As Canadian federal, provincial and territorial governments carefully and gradually reopen their economies, those taking public transit, returning to work or going out shopping are being urged to continue to adhere to public health advice as to the best line of defence against COVID-19. One of the recommendations being put forward is to wear a non-surgical/medical face-covering in public where physical distancing is not possible, and that may include the workplace.
When worn properly, a person wearing a non-medical mask or face covering can reduce the spread of his or her own infectious respiratory droplets.
To assist the public, all Canadian jurisdiction public health officials have released specific recommendations on how to choose, wear and care for appropriate face coverings used in public where physical distancing is not possible, along with additional safety measures for transit agencies.
The common theme of these recommendations is that wearing a homemade non-medical mask/facial covering in the community is recommended for periods of time when it is not possible to consistently maintain a 2-metre physical distance from others, particularly in crowded public settings, such as stores, shopping areas, workplaces and public transportation.
If you can’t predict whether you can maintain that two-metre distance, then it’s recommended that you wear the non-medical mask or facial covering. However, wearing a mask alone will not prevent the spread of COVID-19. Individuals must consistently and strictly adhere to good hygiene and public health measures, including frequent hand washing and physical (social) distancing.
There are no regulations specific to a fashion face covering or non-medical mask. However, it’s important to know that masks are assumed to be medical devices unless it is explicitly clear on the labelling that they are not intended for medical use. Medical masks, such as surgical and N95 masks, should be reserved for use by healthcare workers, those providing direct care, first responders and individuals who are ill or people who have been diagnosed with COVID-19 and must leave their home for essential reasons such as seeking medical care or picking up medication or groceries.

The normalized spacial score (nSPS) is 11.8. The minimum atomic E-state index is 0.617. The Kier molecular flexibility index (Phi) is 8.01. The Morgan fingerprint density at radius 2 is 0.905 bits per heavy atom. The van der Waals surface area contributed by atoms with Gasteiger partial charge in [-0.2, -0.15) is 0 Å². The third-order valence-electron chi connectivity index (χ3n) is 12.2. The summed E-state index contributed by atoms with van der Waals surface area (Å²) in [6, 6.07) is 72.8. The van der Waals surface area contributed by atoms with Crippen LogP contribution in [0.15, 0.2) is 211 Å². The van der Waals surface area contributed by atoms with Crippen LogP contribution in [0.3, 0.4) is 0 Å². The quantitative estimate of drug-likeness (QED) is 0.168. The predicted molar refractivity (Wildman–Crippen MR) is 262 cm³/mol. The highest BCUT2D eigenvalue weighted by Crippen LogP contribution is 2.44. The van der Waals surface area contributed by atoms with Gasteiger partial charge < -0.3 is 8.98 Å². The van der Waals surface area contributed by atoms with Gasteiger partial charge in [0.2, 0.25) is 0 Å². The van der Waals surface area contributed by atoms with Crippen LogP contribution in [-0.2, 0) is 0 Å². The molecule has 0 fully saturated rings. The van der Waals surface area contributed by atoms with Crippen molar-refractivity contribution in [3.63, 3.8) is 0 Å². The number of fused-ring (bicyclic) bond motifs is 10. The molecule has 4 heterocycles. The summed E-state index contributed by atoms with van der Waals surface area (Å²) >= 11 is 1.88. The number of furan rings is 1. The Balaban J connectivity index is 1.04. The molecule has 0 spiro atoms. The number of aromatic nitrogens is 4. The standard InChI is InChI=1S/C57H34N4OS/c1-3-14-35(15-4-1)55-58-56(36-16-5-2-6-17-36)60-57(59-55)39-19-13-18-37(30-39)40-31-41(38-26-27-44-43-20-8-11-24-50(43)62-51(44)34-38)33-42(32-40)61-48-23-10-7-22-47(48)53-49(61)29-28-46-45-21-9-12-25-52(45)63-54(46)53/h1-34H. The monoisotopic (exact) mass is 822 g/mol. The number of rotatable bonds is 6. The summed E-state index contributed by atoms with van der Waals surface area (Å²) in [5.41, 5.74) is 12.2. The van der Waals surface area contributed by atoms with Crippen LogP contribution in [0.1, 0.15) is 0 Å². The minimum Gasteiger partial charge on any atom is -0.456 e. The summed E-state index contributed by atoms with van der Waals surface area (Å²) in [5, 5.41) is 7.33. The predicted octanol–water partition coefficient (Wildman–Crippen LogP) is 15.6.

More information on the appropriate use of non-medical masks or face coverings by jurisdictions can be found by clicking on the following links:
- Federal government, click here.
- Ontario government, click here.
- Quebec government, click here.
- Alberta government click here.
- British Columbia government, click here.
- Saskatchewan government, click here and here.
- Manitoba and Nova Scotia rely on the Public Health Agency of Canada (PHAC) guidelines.
- New Brunswick, click here.
- Newfoundland and Labrador, click here.
- Prince Edward Island, click here.
- Northwest Territories, click here and here.
- Nunavut, click here and here.
- Yukon, click here.
Again, and it is important to repeat, it is critical that employers continue to practice and encourage employee behaviours that public health officials have recommended are effective in preventing the transmission of COVID-19:
- staying home and away from others when ill
- washing hands frequently
- covering your cough with tissues or your sleeve
- practising physical distancing
- cleaning and disinfecting surfaces and objects
- protecting those most at risk from the virus
Modifying the work environments or changing work routines can also reduce transmission of COVID-19. Measures such as using physical barriers (e.g., Plexiglas/transparent barriers), changing workflow and using spacing aids such as taped visual cues are examples of important and effective means of preventing the spread of COVID-19 in public spaces and or work environments.
The wearing of non-medical masks or cloth face coverings is an additional personal practice that can help to prevent the infectious respiratory droplets of an unknowingly infected person from coming into contact with other people outside the home.